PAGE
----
Empirical determinants of emerging market economies' sovereign bond spreads

Working papers set out research in progress by our staff, with the aim of encouraging comments and debate.
Published on 25 November 2003

Working Paper no. 205
By Gianluigi Ferrucci 

This paper investigates the empirical determinants of emerging market sovereign bond spreads, using a ragged-edge panel of JP Morgan EMBI and EMBI Global secondary market spreads and a set of common macro-prudential indicators. The panel is estimated using the pooled mean group technique due to Pesaran, Shin and Smith (1999). This is essentially a dynamic error correction model where cross-sectional coefficients are allowed to vary in the short run but are required to be homogeneous in the long run. This allows a separation of short-run dynamics and adjustment towards the equilibrium. The model is used to benchmark market spreads and assess whether sovereign risk was ‘overpriced’ or ‘underpriced’ during different periods over the past decade. The results suggest that a debtor country’s fundamentals and external liquidity conditions are important determinants of market spreads. However, the diagnostic statistics also indicate that the market assessment of a country’s creditworthiness is more broad based than that provided by the set of fundamentals included in the model. We also find that the generalised fall in sovereign spreads seen between 1995 and 1997 cannot be entirely explained in terms of improved fundamentals.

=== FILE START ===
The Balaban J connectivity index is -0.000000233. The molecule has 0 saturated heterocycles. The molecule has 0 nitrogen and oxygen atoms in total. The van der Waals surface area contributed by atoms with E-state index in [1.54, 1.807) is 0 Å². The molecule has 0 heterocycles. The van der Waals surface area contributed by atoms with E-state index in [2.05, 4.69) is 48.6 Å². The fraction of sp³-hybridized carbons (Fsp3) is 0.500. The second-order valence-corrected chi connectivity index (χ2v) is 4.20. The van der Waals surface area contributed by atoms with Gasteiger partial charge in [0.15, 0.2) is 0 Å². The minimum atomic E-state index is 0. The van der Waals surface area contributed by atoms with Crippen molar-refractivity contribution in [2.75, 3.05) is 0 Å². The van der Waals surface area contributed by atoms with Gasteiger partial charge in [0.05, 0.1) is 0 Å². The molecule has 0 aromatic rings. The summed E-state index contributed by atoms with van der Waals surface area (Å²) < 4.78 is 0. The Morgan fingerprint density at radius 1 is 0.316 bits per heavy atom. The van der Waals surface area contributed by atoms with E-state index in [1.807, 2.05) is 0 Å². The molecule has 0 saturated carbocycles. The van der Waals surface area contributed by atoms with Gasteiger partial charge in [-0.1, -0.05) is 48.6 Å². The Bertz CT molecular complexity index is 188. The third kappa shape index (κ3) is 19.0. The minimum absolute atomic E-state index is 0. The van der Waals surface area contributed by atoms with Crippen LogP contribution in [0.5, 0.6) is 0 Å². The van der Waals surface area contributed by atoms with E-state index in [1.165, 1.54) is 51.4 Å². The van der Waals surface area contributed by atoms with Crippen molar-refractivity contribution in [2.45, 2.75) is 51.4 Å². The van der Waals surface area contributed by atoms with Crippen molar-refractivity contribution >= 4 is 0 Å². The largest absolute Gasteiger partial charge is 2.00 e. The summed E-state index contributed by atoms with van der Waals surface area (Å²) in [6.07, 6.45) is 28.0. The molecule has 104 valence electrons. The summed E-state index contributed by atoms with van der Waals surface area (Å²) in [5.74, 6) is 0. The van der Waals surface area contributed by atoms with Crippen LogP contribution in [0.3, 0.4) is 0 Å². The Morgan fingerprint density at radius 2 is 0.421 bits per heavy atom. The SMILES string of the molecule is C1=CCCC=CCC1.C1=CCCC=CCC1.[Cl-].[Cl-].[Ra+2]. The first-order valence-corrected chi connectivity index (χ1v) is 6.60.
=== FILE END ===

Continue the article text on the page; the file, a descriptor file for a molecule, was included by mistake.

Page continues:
PDFEmpirical determinants of emerging market economies’ sovereign bond spreads

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